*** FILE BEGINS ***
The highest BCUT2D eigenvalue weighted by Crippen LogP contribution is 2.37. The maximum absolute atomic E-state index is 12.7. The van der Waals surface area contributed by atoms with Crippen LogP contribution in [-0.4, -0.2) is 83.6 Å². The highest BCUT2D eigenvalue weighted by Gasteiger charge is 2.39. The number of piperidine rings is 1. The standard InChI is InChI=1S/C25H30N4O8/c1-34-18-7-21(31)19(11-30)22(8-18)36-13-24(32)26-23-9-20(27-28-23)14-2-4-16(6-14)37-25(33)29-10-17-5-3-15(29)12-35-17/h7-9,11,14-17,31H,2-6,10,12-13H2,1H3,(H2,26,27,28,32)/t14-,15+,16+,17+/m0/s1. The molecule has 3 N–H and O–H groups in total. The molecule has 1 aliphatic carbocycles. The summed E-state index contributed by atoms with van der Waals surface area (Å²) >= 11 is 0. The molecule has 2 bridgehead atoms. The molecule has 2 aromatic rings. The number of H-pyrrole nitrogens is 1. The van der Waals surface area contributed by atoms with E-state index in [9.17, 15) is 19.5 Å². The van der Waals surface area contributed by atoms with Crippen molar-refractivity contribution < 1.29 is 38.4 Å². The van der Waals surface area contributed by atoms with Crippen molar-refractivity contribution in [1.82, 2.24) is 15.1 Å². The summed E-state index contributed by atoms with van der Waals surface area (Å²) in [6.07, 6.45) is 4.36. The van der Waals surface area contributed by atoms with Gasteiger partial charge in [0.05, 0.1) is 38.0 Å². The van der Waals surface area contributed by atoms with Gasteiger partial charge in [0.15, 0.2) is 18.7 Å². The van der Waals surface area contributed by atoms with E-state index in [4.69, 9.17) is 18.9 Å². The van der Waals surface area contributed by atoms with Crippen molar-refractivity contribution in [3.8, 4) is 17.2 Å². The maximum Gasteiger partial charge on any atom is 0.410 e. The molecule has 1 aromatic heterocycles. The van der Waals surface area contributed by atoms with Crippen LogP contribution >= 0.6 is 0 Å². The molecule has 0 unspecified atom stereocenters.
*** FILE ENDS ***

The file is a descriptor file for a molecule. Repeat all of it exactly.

The highest BCUT2D eigenvalue weighted by Crippen LogP contribution is 2.37. The maximum absolute atomic E-state index is 12.7. The van der Waals surface area contributed by atoms with Crippen LogP contribution in [-0.4, -0.2) is 83.6 Å². The highest BCUT2D eigenvalue weighted by Gasteiger charge is 2.39. The number of piperidine rings is 1. The standard InChI is InChI=1S/C25H30N4O8/c1-34-18-7-21(31)19(11-30)22(8-18)36-13-24(32)26-23-9-20(27-28-23)14-2-4-16(6-14)37-25(33)29-10-17-5-3-15(29)12-35-17/h7-9,11,14-17,31H,2-6,10,12-13H2,1H3,(H2,26,27,28,32)/t14-,15+,16+,17+/m0/s1. The molecule has 3 N–H and O–H groups in total. The molecule has 1 aliphatic carbocycles. The summed E-state index contributed by atoms with van der Waals surface area (Å²) >= 11 is 0. The molecule has 2 bridgehead atoms. The molecule has 2 aromatic rings. The number of H-pyrrole nitrogens is 1. The van der Waals surface area contributed by atoms with E-state index in [9.17, 15) is 19.5 Å². The van der Waals surface area contributed by atoms with Crippen molar-refractivity contribution < 1.29 is 38.4 Å². The van der Waals surface area contributed by atoms with Crippen molar-refractivity contribution in [1.82, 2.24) is 15.1 Å². The summed E-state index contributed by atoms with van der Waals surface area (Å²) in [6.07, 6.45) is 4.36. The van der Waals surface area contributed by atoms with Gasteiger partial charge in [0.05, 0.1) is 38.0 Å². The van der Waals surface area contributed by atoms with Gasteiger partial charge in [0.15, 0.2) is 18.7 Å². The van der Waals surface area contributed by atoms with E-state index in [4.69, 9.17) is 18.9 Å². The van der Waals surface area contributed by atoms with Crippen molar-refractivity contribution in [3.8, 4) is 17.2 Å². The maximum Gasteiger partial charge on any atom is 0.410 e. The molecule has 1 aromatic heterocycles. The van der Waals surface area contributed by atoms with Crippen LogP contribution >= 0.6 is 0 Å². The molecule has 0 unspecified atom stereocenters.